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Book Review: Ashrams of India Volume 1 by the Bronte Company Limited

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Book Review: No Dead Air by Larry Rifkin

No Dead Air by Larry Rifkin is an engrossing career memoir of the author. Larry chronicles the events of his life associated with radio and TV hosting and broadcasting. Owing to his father’s legacy of radio broadcasting and hosting, the child Larry of 1960s was considered a radio brat. He had that radio legacy lineage running so deep in his blood, also his father’s influence on him was so much, that he couldn’t think of any other career. He was reckoned himself as a ‘radio station born’. The title ‘No Dead Air’ at first sounded confusing for people not much into radio and TV broadcasting. However, as I Googled it, I got it’s about silence that falls during a radio or TV show. The more I chugged ahead with the book, I found ‘Larry Rifkin’ a person full of media wisdom, personal stories, and anecdotes from his radio shows where he was either a host or associated with programs. Down the memory lane, life is like a trough and crest of bitter sweet memories. Larry’s indulgence and involve

Book Review: A Wall of Sand by Mohammad Ali

A Wall of Sand by Mohammad Ali is a riveting romance novel backdropped against the world’s most politically and militarily vulnerable region – Gaza border. The author is a well-travel person, he traversed across the Middle Eastern countries, so his depiction of border areas and its allied life along with locals’ cultures is genuine and authentic to the readers. Right at the beginning, it comes out evidently that the story is placed around southern region of Palestine and Israel, which is quite peaceful than the other border crossings. People, especially Palestinians, cross the border for work every day without much tension. As elections approaching in both countries, it’s understandable that some nasty politicians may try to take advantage of border issues for their personal motifs. Like banter in the backdrop, Palestine and Israel conflict sway up and down…but the hardcore soul of the novel takes us to the love story of Fahd and Leah. Fahd lives in Gaza. He attends a college, howe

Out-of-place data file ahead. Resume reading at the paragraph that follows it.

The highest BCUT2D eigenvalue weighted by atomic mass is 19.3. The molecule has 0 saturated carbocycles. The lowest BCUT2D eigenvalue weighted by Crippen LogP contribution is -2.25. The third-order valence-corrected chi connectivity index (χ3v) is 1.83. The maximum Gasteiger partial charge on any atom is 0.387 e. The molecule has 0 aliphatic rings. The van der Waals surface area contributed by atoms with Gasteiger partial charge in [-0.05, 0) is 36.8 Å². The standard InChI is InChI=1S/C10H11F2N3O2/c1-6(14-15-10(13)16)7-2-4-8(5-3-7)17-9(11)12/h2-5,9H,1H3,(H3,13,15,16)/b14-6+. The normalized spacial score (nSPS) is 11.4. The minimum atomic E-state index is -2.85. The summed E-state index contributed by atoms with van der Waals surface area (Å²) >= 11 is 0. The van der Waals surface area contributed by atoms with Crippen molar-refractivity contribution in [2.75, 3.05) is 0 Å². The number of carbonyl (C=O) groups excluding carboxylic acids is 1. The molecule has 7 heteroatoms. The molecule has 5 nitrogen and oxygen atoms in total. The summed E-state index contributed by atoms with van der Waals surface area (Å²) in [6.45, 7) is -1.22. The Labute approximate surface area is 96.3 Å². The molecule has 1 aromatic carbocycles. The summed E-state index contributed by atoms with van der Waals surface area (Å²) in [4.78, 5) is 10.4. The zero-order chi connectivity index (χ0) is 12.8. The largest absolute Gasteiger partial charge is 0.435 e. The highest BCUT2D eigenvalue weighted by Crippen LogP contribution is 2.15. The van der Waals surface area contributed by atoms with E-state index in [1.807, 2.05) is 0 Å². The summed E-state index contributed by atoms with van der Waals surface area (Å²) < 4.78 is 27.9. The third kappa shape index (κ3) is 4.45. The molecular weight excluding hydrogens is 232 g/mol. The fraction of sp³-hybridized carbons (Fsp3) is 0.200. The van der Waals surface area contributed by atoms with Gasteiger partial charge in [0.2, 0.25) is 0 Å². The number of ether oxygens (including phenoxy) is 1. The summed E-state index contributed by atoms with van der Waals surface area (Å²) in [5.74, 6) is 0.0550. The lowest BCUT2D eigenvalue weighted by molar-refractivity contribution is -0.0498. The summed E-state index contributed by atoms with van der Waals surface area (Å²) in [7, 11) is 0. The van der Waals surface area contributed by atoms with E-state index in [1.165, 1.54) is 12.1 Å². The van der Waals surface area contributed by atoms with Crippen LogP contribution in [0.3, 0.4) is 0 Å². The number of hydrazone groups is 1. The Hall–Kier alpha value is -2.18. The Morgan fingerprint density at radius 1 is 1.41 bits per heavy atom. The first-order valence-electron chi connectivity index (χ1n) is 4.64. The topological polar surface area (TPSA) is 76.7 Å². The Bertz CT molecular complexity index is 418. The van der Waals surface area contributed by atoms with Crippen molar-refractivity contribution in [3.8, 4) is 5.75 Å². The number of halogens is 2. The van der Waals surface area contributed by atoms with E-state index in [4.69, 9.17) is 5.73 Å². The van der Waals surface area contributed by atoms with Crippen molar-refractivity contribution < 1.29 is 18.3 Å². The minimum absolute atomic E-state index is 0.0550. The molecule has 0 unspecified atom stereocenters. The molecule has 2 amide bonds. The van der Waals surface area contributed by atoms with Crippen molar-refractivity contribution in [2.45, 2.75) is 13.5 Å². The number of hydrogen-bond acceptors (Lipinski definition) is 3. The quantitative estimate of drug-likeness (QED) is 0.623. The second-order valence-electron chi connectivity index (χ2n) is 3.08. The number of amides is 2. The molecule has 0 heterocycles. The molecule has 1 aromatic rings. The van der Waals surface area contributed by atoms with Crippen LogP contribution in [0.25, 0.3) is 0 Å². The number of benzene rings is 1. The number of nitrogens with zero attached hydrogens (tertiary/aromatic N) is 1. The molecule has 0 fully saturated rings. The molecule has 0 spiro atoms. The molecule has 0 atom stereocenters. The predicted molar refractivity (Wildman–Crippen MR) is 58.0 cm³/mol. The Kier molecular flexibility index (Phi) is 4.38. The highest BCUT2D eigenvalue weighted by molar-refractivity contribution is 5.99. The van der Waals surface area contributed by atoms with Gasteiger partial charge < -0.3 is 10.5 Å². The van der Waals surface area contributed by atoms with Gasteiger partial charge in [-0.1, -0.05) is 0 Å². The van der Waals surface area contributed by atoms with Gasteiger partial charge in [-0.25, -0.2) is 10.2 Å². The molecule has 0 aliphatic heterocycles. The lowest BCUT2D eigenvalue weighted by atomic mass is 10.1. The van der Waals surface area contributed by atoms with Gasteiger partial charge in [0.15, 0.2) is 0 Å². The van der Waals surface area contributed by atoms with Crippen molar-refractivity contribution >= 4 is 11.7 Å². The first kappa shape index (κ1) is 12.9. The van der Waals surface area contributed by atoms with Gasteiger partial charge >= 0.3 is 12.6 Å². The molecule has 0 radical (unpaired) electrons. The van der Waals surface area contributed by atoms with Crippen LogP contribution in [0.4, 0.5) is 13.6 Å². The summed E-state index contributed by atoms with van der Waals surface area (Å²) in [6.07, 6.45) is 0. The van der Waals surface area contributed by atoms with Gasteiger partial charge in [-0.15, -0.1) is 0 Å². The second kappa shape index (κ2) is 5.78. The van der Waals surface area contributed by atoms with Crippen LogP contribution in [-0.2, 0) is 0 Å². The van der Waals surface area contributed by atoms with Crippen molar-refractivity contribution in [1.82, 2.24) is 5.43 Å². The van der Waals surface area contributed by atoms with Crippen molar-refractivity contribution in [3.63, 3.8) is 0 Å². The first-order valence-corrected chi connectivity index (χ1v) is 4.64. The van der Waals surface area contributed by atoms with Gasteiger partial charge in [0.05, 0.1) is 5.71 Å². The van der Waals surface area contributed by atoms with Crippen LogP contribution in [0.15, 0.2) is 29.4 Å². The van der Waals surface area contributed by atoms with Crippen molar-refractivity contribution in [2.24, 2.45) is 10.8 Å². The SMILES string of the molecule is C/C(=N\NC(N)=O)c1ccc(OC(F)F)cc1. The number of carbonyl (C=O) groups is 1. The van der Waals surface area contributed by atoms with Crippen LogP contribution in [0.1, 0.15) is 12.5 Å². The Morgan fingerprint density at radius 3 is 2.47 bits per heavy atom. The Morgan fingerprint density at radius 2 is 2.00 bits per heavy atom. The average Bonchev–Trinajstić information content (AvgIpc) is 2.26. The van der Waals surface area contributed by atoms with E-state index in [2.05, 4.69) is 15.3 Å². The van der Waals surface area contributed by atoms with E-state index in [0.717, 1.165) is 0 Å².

Book Review: The Unproposed Guy by Bhavik Sarkhedi & Suhana Bhambhani

The Unproposed Guy is an unusually hilarious title featuring Kevin as a protagonist. The novel delves deep in the early and young epoch of its protagonist ‘Kevin’, who outwardly miserably fails to impress any girl to be his lover or wife. The novel commences with the wedding day of Kevin. He is surrounded by many, including his parents, sister Tina, and elder brother Zubin. As the novel chugs ahead, the lead character sways in and out of his reveries and old memories by some or other. It’s a kind of novel filled with sweeps and throwbacks. A close look reveals that Kevin is a good person while growing up. However, the only problem is that he is a misfit everywhere. He didn’t opt for conventional ways as his sister Tina and brother Zubin had. The focal point of the novel explores why Kevin remained an unproposed guy. He had meet-ups with many girls, some showed friendship, and a few used him to make their lover jealous. Was he boring or he found girls boring? If you read the novel